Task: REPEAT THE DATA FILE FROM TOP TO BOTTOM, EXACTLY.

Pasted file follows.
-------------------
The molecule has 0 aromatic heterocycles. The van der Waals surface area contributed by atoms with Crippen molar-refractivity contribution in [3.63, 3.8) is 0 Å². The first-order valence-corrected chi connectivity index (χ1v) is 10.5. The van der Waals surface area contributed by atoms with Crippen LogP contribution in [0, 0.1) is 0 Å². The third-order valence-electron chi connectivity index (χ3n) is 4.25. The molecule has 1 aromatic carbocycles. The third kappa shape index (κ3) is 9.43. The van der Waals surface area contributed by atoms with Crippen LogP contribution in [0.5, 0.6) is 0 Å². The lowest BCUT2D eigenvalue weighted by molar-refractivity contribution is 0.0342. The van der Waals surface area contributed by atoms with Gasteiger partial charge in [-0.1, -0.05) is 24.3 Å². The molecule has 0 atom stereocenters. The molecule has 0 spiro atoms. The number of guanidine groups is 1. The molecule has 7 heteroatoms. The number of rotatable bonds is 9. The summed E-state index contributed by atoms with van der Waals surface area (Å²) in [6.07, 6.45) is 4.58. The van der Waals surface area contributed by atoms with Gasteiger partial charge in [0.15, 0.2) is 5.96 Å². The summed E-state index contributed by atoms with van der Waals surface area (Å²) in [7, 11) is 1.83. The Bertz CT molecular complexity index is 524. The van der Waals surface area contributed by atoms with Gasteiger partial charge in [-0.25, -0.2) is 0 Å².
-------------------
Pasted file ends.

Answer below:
The molecule has 0 aromatic heterocycles. The van der Waals surface area contributed by atoms with Crippen molar-refractivity contribution in [3.63, 3.8) is 0 Å². The first-order valence-corrected chi connectivity index (χ1v) is 10.5. The van der Waals surface area contributed by atoms with Crippen LogP contribution in [0, 0.1) is 0 Å². The third-order valence-electron chi connectivity index (χ3n) is 4.25. The molecule has 1 aromatic carbocycles. The third kappa shape index (κ3) is 9.43. The van der Waals surface area contributed by atoms with Crippen LogP contribution in [0.5, 0.6) is 0 Å². The lowest BCUT2D eigenvalue weighted by molar-refractivity contribution is 0.0342. The van der Waals surface area contributed by atoms with Gasteiger partial charge in [-0.1, -0.05) is 24.3 Å². The molecule has 0 atom stereocenters. The molecule has 0 spiro atoms. The number of guanidine groups is 1. The molecule has 7 heteroatoms. The number of rotatable bonds is 9. The summed E-state index contributed by atoms with van der Waals surface area (Å²) in [6.07, 6.45) is 4.58. The van der Waals surface area contributed by atoms with Gasteiger partial charge in [0.15, 0.2) is 5.96 Å². The summed E-state index contributed by atoms with van der Waals surface area (Å²) in [7, 11) is 1.83. The Bertz CT molecular complexity index is 524. The van der Waals surface area contributed by atoms with Gasteiger partial charge in [-0.25, -0.2) is 0 Å².